lundi 27 décembre 2010

Crashing William

I just wanted to share with you the latest update message of Readdle's Shakespeare app, a free iPhone app, giving you access to Shakespeare's complete works:

Definitely a fantastic summary of the pros and cons of ebooks!

vendredi 17 décembre 2010

iPad reading

Today's post won't be, for a change, about Amazon!

I not only have a Kindle, I also own an iPad. I bought the WiFi version, not the 3G, because I am less comfortable bringing it everywhere with me, than I am with, err, a Kindle for example (Gee, I promised no Amazon!) The iPad seems a bit fragile to me, and I don't feel like putting it my bag and going everywhere with it.

Nevertheless, it has some ebook features that I'd like to discuss.

You've certainly heard about Apple iBooks, the app that let's you use your iPad as an ebook reader. I will not talk about it today (but I promise to come back to it once soon).

You know by heart the Amazon Kindle App, but I will not talk about it either.

No Stanza, either.

I wish to talk with you about Safari. No, not Safari, Safari. I mean O'Reilly's Safari Books Online which, as its full name implies, gives you access to many books, from publisher O'Reilly, via a Web browser (for instance, Apple Safari...)

I happen to have a limited access to it through an ACM membership subscription, 600 titles out of 13000. It seems a tiny fraction, about 5%, but they are well-chosen titles, and it fits the bill.

Oh, and before you ask, they are computer science titles, not the latest John Grisham best-selling novel.

Above, you can have a quick look at what the interface looks like on a PC, using Google Chrome as the browser. It is a page from Robert C. Martin's Agile Principles, Patterns and Practices in C#.

As you can see, it features a very neat rendering. Figures and code excerpts are rendered OK, text is perfectly readable, and you have a quick navigation from the table of contents on the left. On the other hand, it suffers from the good old lanscape nightmare of today's PCs: You can't actually read the book, since your screen would display approximately half a page, and you will have to constantly scroll down.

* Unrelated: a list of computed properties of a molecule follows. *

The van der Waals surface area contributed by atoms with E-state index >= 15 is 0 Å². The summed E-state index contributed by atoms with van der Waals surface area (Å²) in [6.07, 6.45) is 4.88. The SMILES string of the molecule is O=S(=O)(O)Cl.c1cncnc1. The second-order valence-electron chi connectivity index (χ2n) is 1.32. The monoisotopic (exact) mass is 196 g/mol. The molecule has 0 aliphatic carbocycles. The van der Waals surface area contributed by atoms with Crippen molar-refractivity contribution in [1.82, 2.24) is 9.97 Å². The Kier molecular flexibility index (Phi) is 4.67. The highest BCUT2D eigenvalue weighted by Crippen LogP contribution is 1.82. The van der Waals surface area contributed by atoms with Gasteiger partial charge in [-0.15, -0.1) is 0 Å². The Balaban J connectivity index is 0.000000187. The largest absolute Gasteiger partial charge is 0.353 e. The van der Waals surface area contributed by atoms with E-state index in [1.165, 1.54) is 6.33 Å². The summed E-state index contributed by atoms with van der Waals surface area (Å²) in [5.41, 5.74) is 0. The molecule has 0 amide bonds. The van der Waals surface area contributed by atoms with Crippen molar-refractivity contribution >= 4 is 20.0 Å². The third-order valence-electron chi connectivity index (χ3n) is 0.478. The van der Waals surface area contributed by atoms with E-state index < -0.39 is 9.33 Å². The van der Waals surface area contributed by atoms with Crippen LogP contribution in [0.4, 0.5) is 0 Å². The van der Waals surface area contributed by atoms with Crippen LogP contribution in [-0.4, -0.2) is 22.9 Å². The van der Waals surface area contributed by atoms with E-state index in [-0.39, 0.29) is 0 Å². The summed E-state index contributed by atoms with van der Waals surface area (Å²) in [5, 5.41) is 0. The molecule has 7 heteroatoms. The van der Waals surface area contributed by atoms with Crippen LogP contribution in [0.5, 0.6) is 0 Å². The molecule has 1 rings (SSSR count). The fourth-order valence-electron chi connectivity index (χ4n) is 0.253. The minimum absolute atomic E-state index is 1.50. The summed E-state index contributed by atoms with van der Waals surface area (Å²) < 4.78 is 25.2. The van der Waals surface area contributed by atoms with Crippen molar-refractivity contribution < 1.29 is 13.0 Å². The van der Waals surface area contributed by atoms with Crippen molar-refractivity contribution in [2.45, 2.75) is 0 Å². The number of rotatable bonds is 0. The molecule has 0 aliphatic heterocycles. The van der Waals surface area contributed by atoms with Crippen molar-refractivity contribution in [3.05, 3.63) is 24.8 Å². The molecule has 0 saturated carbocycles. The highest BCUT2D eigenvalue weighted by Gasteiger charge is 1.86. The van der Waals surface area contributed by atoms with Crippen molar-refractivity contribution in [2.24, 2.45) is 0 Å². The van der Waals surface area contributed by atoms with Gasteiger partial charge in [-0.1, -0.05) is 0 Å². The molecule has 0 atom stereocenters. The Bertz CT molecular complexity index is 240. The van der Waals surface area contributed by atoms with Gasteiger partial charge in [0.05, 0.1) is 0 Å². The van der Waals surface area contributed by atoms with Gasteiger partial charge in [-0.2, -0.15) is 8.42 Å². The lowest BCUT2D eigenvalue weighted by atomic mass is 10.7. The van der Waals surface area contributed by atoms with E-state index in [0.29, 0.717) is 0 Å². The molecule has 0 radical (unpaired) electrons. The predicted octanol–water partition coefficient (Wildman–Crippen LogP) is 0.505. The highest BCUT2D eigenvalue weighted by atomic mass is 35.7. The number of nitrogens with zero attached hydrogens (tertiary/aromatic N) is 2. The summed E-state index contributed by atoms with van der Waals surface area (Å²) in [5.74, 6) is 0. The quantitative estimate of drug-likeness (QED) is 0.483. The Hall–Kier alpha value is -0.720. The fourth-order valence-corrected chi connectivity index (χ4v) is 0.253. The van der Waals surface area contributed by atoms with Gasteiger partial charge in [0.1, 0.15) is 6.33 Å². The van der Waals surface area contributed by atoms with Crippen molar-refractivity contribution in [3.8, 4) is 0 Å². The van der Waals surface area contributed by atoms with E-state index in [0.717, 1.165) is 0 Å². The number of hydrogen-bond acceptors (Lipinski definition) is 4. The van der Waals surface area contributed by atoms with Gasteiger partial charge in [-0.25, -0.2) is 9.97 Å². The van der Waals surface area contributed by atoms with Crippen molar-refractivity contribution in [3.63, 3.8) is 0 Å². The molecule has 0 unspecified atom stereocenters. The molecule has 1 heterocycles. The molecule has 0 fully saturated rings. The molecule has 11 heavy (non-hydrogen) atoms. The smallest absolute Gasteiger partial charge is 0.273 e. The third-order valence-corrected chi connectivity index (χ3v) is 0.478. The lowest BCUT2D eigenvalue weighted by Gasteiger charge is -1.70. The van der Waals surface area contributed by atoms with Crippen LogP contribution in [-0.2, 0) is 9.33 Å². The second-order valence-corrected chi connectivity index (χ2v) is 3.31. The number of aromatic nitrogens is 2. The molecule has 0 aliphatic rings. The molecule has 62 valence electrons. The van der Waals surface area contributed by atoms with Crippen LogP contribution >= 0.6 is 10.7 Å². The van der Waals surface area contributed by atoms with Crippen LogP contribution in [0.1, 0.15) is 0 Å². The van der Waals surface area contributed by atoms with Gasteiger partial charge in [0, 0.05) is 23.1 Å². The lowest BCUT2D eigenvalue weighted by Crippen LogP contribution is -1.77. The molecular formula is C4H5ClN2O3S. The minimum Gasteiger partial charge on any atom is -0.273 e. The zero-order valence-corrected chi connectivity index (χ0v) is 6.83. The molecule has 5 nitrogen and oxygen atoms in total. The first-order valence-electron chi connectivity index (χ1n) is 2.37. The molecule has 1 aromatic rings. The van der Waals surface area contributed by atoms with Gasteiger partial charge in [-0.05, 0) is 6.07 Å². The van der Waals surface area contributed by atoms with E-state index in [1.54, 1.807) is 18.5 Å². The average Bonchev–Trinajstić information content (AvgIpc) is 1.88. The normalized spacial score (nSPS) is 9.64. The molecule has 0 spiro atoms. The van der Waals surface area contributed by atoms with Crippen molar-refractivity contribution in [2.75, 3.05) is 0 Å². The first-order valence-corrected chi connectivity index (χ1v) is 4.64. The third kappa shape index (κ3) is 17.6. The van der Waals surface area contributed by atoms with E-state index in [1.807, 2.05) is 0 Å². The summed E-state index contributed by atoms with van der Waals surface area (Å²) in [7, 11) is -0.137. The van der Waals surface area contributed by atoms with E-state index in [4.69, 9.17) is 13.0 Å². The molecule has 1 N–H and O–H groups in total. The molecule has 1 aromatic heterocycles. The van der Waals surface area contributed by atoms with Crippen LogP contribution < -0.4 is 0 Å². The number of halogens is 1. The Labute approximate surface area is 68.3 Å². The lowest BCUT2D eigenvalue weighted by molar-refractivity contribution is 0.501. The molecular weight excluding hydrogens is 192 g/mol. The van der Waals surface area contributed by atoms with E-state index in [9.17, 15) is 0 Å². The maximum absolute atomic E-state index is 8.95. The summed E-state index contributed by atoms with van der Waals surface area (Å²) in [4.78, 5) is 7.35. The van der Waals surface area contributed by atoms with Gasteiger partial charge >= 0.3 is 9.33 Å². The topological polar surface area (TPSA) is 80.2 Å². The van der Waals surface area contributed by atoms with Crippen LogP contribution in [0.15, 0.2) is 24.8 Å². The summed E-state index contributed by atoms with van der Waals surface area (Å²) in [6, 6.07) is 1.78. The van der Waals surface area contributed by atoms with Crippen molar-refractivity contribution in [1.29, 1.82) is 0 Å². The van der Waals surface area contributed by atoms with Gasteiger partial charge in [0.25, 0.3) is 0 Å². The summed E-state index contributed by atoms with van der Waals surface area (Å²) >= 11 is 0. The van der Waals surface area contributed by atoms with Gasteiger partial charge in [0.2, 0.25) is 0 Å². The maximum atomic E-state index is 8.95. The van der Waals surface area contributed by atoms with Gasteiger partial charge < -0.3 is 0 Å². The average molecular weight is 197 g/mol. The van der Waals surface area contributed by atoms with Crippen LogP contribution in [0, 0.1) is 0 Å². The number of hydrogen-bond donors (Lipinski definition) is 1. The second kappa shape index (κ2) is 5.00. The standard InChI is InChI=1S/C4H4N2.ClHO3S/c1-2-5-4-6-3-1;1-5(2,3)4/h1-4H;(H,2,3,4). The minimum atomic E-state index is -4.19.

On a desktop PC, you often have the option to put the screen in portrait mode, but it is definitely not very convenient to do this on my home laptop.

All in all, you can only use Safari Books Online on a PC for reference material, but not for actual reading.

It is completely different on an iPad.

As you can see on the image on the left, when in portrait mode, you have a nicely laid out page that you can read happily, lying in your bed rather than sitting on a chair.

You have to tweak things a bit to have a comfortably sized font, and to see the table of contents on the left (which I didn't do on this picture), but once you got used to it, you can actually read the book, not just browse it.

Funny note: when you are viewing the book in Chrome, you are actually using a Flash plug-in. When I first had my iPad, it didn't work, of course! There was - and still is - an html view, but it is crappy for code excerpts.

Now, it works like magic on my iPad. I don't know what technology they use. It is not a plain html view, because the displayed page is a single entity (you can only select it as a whole, not select a single paragraph). It is not an image, because you would be able to save it. And of course you cannot see the page source code on the iPad!